• 261
  • 17 Aug 2021
Topic Review
Cinnamon and Poultry Gut Health
Plant bioactive compounds, such as phytochemicals, in poultry diets, are gaining popularity due to their potential antioxidant and anti-microbial activities. Phytogenic feed additives (PFAs) have emerged as natural alternatives to antibiotic growth promotors and have great potential in the poultry industry. In recent years, cinnamon (one of the most widely used spices) has attracted attention from researchers as a natural product with numerous health benefits for poultry. The essential oils in cinnamon, in particular, are of interest because of their antioxidant, anti-microbial, anti-inflammatory, antifungal, and hypocholesterolaemic effects, in addition to their ability to stimulate digestive enzymes in the gut. This review mainly emphasizes the potential impact of cinnamon as a natural feed additive on overall gut health, nutrient digestibility, blood biochemical profile, gene expression, gut microbiota and immune response.
  • 234
  • 26 Jul 2021
Topic Review
Capripoxvirus Infections in Ruminants
Lumpy skin disease, sheeppox, and goatpox are notifiable diseases of cattle, sheep, and goats, respectively, caused by viruses of the Capripoxvirus genus. They are responsible for both direct and indirect financial losses. These losses arise through animal mortality, morbidity cost of vaccinations, and constraints to animals and animal products’ trade. Control and eradication of capripoxviruses depend on early detection of outbreaks, vector control, strict animal movement, and vaccination which remains the most effective means of control. To date, live attenuated vaccines are widely used; however, conferred protection remains controversial. Many vaccines have been associated with adverse reactions and incomplete protection in sheep, goats, and cattle. Many combination- and recombinant-based vaccines have also been developed.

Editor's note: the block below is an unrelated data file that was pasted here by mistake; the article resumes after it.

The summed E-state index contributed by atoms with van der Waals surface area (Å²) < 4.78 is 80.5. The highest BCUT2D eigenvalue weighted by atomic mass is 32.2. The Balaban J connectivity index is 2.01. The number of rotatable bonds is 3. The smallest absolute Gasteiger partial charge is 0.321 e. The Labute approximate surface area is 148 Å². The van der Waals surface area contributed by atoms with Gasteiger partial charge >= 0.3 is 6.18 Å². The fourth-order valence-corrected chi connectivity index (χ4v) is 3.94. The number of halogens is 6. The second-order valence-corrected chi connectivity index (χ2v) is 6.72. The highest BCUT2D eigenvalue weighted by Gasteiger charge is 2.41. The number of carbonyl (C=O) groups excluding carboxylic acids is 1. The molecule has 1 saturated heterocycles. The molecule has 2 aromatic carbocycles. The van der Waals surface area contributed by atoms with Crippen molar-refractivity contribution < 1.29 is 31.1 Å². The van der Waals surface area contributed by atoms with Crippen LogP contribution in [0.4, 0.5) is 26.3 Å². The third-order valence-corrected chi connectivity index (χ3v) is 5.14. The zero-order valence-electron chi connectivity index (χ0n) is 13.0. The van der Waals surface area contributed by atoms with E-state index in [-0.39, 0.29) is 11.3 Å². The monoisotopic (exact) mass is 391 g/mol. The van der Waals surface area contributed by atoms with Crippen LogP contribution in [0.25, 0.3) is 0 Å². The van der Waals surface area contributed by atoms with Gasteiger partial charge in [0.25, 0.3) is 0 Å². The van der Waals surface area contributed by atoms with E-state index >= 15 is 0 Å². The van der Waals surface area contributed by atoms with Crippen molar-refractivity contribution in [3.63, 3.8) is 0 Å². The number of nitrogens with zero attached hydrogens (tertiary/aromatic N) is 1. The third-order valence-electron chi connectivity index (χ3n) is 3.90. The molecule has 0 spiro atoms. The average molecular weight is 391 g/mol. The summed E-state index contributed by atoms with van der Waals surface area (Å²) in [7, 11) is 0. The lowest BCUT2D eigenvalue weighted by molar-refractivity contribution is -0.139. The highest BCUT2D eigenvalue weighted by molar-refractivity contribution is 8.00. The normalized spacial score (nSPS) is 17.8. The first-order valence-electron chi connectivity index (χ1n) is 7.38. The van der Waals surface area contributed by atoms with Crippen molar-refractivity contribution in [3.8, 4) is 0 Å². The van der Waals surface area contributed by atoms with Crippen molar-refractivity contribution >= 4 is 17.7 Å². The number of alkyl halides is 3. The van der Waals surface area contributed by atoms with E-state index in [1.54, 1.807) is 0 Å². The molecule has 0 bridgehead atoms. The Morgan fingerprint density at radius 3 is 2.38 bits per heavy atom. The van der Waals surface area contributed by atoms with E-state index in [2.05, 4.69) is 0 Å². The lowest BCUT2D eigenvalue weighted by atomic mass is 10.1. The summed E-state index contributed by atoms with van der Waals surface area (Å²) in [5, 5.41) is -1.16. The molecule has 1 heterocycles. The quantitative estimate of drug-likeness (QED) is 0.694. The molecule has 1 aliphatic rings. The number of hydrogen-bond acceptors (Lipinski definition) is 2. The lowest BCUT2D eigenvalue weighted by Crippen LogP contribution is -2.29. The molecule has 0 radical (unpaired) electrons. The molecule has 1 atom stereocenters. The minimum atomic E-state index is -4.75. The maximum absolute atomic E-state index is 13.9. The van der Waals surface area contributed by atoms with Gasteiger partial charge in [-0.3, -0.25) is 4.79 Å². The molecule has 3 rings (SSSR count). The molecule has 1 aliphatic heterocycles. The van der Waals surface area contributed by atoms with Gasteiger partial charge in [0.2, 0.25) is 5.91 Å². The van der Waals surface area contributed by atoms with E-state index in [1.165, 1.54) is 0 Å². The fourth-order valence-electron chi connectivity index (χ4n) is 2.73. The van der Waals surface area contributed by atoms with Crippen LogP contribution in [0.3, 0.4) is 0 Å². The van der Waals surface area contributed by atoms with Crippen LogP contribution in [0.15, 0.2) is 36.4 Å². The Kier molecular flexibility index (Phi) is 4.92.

• 224
  • 07 Jun 2021
Topic Review
Genital Tract Microbiome of Cattle
The term microbiota refers to the entire population of microorganisms that colonizes a particular location and includes not just bacteria, but also other microbes such as fungi, archaea, viruses, and protozoans. Cows have bacteria inhabiting the uterus even before calving and establish a unique endometrial microbiome within 20 min of calving where the microbiome is similar between cows that develop metritis and cows without endometritis until at least the second day postpartum.
  • 224
  • 23 Feb 2022
Topic Review
Influence of Probiotic Supplementation on Health of Dogs
Probiotics are live microorganisms that deliver health benefits to the host when administrated in an adequate amount. The possible mechanism behind probiotics’ beneficial effects could be their positive regulation of the host’s intestinal microbiota. Probiotics are reported to have therapeutic properties against canine GI and other diseases. 
  • 203
  • 16 Dec 2021